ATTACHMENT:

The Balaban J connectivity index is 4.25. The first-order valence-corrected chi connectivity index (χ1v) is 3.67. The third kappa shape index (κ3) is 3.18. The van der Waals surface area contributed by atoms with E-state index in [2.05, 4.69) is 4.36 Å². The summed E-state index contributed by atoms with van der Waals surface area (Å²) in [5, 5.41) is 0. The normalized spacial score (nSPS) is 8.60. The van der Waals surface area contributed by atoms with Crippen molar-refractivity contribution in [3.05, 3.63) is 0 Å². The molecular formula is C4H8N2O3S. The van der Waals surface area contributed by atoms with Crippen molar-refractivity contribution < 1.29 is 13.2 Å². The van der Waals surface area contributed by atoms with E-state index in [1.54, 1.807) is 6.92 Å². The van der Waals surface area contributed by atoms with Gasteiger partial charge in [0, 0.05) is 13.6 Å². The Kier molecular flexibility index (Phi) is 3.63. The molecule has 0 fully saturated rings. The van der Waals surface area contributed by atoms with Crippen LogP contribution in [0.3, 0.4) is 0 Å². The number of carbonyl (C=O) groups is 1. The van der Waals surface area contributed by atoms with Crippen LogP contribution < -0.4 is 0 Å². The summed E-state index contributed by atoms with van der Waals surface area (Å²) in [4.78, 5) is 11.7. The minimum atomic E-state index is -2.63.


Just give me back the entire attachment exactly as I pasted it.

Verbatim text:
The Balaban J connectivity index is 4.25. The first-order valence-corrected chi connectivity index (χ1v) is 3.67. The third kappa shape index (κ3) is 3.18. The van der Waals surface area contributed by atoms with E-state index in [2.05, 4.69) is 4.36 Å². The summed E-state index contributed by atoms with van der Waals surface area (Å²) in [5, 5.41) is 0. The normalized spacial score (nSPS) is 8.60. The van der Waals surface area contributed by atoms with Crippen molar-refractivity contribution in [3.05, 3.63) is 0 Å². The molecular formula is C4H8N2O3S. The van der Waals surface area contributed by atoms with Crippen molar-refractivity contribution < 1.29 is 13.2 Å². The van der Waals surface area contributed by atoms with E-state index in [1.54, 1.807) is 6.92 Å². The van der Waals surface area contributed by atoms with Gasteiger partial charge in [0, 0.05) is 13.6 Å². The Kier molecular flexibility index (Phi) is 3.63. The molecule has 0 fully saturated rings. The van der Waals surface area contributed by atoms with Crippen LogP contribution in [0.3, 0.4) is 0 Å². The number of carbonyl (C=O) groups is 1. The van der Waals surface area contributed by atoms with Crippen LogP contribution < -0.4 is 0 Å². The summed E-state index contributed by atoms with van der Waals surface area (Å²) in [4.78, 5) is 11.7. The minimum atomic E-state index is -2.63.